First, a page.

In September 1666 fire destroyed most of the City of London. Consequently there is little that has survived from before that catastrophe. However, just as a fingerprint comes back after the skin has been damaged, London before the fire makes its presence felt clearly in today’s City.
Some pre-Fire buildings survive, as do areas of the old street layout. But there are many other echoes of Roman and medieval London in today’s City. They proclaim to the visitor its ancient roots which still pump life into this historic city.
Exploring London Before the Fire
As a medievalist by education (MA Medieval Studies and a PhD in Old English literature), I feel the resonances of pre-Fire London keenly. Many medieval moments intrude into my tours, but the following tours are set specifically in the pre-Fire period.
Before the Fire
London Before the Make-Over This tour tunes into echoes of Plantagenet and Tudor London which resonate in today’s City. What’s more, it features two genuinely medieval buildings!
Much Ado About Trading With readings from plays produced at the time, this tour celebrates how Shakespeare and his contemporaries put the City of London on the stage. Hear of medieval and modern trading methods, and get a taster HERE.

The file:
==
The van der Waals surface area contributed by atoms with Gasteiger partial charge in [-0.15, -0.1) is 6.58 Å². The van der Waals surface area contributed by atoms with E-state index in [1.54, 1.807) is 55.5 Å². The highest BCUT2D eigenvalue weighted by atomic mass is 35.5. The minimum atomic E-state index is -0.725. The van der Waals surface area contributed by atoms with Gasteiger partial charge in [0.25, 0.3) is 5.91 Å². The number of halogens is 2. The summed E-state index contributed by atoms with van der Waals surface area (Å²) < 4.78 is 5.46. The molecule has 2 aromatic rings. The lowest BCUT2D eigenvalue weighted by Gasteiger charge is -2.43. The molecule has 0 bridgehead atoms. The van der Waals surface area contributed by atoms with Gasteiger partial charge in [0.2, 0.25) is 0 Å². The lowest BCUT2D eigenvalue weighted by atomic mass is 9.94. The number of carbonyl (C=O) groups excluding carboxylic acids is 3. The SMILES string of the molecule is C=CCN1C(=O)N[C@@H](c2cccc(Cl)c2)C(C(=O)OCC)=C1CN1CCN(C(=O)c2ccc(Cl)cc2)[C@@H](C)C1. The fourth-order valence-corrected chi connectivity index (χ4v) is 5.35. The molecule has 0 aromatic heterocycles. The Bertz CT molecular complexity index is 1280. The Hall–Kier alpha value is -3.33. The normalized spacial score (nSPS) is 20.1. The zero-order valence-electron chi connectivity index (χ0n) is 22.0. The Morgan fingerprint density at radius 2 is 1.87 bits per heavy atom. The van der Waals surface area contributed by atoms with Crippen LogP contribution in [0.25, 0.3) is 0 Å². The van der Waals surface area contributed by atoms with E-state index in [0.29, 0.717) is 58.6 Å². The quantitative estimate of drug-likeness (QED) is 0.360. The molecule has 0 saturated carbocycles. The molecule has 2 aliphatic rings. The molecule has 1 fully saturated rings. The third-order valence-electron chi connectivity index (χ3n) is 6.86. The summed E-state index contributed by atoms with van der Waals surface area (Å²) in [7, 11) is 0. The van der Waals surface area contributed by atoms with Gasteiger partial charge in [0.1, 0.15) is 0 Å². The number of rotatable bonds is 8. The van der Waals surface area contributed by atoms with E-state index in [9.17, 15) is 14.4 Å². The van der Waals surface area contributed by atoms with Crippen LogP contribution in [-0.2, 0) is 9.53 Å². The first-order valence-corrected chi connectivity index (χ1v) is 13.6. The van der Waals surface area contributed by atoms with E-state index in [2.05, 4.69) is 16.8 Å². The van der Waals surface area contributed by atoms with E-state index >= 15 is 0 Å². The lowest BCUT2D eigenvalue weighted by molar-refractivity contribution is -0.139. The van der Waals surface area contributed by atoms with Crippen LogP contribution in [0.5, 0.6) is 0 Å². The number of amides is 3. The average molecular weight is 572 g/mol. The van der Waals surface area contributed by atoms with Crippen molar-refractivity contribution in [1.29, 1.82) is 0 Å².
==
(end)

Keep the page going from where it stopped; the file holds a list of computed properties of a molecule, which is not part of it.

A Queenly City Whether sovereign or consort, medieval England’s queens made their presence felt on history. This tour explores how Norman, Plantagenet and Tudor queens have left their mark on the City of London.
A Question of Supremacy This is the story of Henry VIII’s establishment of himself as Supreme Head of the English Church. It follows the fates, often grisly, of men at the heart of the matter. For a taster, follow the link HERE.
A Settlement Called Londinium This is an exploration of the growth of the Roman settlement which became London. It shows how a riverside settlement with no status grew to become the capital of the Roman province of Britannia.
Shakespeare – Take Him for All in All A ‘companion to Shakespeare’ tour which considers aspects of the London where William Shakespeare built his career as poet, playwright and courtier.
And what about the Great Fire itself?
A Most Horrid Flame We follow the story of the catastrophe which destroyed the City of London, asking how a City used to fires could succumb to the flames.
Picture of the entrance to Charterhouse, Smithfield © 2016 Fayita Bonita